From the headwaters of the Amazon

The Ucayali river in Peru is one of the major headwaters of the Amazon.  Along its banks sit hundreds of small family farms which provide the flavorful beans for our Ucayali bar.

The Ucayali region is on Peru’s east coast and has long been known as a principal coca growing area.  While many farmers in the region once grew coca they have increasingly been turning to fine flavor cacao as an alternative.  Part of the reason for this change is the increased price that craft makers like us are paying for premium cacao, and another is an initiative being undertaken by the Peruvian government to eradicate coca crops and thereby reduce the endemic crime it brings.

We visited several farms in the region, including William Taleverno’s.  He and his family hosted us for lunch and a tour of their cacao trees, and showed us the many ways they’re working to improve the flavor and production of their cacao.  William was so inspired by the idea of fine flavor cacao that he’s been fermenting and drying his own beans at a nearby cooperative, and using those beans to make his own chocolate!  This is just one of the many ways fine flavor cacao has provided opportunities for farmers to add value at origin.

Expert fermentation and drying

William and the other farmers in the Ucayali river basin bring their wet cacao (often by boat!) to a new fermentation and drying facility built by Ucayali River Cacao, where they are paid a premium for their beans.  Although the facility is in the middle of the jungle it’s optimized to allow for precise control of the fermentation and drying processes which are so critical to flavor development.  The cacao is then carefully sorted in their custom built sorting machine, ensuring we receive high quality beans that are ready for roasting!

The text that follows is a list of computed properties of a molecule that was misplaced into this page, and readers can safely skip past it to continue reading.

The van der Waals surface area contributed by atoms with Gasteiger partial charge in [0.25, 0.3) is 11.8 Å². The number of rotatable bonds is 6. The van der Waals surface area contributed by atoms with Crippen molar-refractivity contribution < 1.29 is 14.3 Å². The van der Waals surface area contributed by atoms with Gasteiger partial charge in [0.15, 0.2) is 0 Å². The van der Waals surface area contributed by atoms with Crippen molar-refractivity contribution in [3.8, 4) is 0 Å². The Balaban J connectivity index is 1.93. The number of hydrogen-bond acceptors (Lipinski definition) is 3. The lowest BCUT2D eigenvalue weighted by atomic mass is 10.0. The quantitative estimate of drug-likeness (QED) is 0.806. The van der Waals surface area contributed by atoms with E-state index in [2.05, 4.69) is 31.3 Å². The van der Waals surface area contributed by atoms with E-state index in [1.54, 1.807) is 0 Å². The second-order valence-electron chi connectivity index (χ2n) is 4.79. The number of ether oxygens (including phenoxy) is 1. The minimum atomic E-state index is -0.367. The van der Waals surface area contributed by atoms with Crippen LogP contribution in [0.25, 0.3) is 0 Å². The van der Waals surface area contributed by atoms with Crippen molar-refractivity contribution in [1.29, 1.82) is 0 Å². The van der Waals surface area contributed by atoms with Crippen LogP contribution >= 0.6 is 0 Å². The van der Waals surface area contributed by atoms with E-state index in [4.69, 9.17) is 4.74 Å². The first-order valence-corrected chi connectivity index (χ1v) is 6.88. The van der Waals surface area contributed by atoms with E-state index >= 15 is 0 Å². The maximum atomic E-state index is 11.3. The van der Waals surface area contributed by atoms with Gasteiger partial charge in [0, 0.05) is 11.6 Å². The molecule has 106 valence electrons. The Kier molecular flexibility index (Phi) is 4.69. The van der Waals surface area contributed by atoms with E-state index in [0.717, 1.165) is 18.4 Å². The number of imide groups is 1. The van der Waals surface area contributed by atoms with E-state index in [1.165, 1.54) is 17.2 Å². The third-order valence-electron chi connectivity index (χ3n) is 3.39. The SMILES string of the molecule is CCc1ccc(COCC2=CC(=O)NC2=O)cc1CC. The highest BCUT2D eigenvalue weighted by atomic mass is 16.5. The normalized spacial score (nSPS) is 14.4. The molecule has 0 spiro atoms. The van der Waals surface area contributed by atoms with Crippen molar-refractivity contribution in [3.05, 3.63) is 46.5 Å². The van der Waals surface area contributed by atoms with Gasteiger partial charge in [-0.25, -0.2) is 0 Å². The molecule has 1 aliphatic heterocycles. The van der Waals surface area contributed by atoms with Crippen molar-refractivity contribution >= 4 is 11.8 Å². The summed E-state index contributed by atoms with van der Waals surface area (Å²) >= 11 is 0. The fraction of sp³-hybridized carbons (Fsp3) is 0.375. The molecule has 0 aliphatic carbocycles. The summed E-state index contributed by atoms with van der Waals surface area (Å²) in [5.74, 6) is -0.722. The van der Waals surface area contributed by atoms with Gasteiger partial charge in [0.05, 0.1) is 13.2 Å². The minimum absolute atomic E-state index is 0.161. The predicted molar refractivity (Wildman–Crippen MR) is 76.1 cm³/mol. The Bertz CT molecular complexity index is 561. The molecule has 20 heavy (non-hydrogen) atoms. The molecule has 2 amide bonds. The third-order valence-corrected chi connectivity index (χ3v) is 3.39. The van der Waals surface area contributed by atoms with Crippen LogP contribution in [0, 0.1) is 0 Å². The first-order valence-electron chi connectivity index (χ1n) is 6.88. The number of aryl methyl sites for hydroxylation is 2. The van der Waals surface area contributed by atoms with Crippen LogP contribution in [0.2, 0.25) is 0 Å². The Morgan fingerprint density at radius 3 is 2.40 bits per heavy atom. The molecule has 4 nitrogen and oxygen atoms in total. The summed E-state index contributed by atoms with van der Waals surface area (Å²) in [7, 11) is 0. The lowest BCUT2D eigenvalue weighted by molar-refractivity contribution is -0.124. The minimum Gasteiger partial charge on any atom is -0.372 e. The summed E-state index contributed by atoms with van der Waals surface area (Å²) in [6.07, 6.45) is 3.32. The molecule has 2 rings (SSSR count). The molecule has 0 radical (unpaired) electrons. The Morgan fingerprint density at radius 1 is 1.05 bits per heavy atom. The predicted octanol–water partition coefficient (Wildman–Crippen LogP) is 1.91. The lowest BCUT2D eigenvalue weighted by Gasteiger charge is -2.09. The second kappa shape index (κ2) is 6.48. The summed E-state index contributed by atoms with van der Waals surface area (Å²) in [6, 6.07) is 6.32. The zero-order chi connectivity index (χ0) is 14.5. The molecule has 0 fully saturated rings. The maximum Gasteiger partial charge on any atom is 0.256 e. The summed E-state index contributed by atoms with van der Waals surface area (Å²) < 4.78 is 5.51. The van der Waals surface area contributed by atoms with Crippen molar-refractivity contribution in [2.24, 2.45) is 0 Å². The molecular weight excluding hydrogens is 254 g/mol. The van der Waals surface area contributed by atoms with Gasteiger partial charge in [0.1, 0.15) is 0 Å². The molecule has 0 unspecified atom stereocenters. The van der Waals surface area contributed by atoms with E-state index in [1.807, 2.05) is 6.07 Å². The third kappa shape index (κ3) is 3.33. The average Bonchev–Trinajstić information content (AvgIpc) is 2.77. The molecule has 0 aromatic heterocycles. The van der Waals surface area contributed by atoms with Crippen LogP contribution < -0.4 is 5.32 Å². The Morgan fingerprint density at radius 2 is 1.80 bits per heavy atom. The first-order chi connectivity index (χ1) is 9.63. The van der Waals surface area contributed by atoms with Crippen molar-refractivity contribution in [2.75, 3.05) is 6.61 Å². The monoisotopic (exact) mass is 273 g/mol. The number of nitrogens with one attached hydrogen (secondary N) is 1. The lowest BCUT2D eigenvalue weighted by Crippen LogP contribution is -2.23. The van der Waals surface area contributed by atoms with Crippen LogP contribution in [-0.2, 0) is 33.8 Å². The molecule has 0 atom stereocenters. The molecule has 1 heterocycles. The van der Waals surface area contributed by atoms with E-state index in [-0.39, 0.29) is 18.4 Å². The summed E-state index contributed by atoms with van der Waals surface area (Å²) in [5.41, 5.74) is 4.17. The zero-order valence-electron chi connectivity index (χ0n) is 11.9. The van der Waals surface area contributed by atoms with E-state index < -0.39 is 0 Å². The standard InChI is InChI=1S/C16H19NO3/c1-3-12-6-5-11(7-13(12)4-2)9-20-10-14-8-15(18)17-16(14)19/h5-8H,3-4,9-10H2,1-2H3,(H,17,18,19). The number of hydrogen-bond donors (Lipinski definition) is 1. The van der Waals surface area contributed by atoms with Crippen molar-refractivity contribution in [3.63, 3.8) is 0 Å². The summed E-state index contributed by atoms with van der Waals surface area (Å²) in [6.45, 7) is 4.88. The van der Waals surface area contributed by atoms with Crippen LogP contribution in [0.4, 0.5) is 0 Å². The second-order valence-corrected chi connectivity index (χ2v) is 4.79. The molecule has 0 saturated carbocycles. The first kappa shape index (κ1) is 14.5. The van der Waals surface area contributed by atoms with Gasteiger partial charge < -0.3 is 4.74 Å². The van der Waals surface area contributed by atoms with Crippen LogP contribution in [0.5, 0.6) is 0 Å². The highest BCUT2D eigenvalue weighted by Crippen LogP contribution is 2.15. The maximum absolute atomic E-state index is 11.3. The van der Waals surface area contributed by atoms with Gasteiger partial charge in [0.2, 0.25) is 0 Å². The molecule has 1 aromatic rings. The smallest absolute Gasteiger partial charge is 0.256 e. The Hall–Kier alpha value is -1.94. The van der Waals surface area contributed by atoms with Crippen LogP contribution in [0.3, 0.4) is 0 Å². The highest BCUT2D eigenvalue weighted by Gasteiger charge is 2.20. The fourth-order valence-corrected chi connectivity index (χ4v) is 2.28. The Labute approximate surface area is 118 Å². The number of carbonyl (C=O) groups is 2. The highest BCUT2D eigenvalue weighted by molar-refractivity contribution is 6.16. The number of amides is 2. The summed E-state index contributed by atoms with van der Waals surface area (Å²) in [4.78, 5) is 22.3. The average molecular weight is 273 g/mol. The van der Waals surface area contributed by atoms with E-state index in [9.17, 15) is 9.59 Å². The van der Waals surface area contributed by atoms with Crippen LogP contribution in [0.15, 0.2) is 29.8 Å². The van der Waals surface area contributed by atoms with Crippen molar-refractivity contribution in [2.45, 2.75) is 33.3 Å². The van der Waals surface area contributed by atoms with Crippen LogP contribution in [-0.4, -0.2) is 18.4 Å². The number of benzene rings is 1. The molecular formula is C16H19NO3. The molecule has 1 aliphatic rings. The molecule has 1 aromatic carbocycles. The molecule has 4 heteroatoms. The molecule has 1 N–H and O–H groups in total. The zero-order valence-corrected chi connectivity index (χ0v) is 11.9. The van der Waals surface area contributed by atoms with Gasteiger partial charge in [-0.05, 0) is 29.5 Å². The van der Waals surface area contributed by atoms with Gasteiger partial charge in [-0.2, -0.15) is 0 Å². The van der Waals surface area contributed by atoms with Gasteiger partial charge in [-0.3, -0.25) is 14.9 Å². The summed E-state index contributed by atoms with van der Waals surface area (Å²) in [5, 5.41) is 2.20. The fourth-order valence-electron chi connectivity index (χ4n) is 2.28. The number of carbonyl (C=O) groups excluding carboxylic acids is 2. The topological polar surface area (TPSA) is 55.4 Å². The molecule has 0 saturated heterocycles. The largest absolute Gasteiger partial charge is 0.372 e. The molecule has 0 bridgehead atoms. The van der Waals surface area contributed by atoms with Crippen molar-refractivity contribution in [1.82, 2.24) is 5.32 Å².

Flavor profile: An herbal and floral bar, this chocolate has notes of lemon verbena and fig.

Learn More About Our Other Chocolate

Boats are the main form of transportation for farmers who live along the river.
Heading upriver to the Talaverano family farm.
After a two hour boat ride upriver we arrived at the Talaverano's farm...
... and were treated to an incredibly tasty meal!
William Taleverano and his family. After lunch William showed us around the farm.
William explains how he carefully cultivates his cacao trees.
Opening a ripe cacao pod to taste!
Fresh, fruity and delicious!
Monica enjoys some fresh cacao.
William chooses trees with the most flavorful cacao and grows new trees from the beans.
A young cacao tree. The bean from which it sprouted is initially used as food by the tree.
Talking cacao.
We were incredibly impressed by William's farm and his dedication to fine flavor cacao!
Heading back downriver to visit Ucayali River Cacao's fermentation and drying facility.
Stopping to fuel up.
Not your typical gas station!
Checking out the bean drying racks.
Taking a break in the fermentation area.
Dried cacao beans bagged and ready for shipment!
tom and monica with a cacao tree in colombia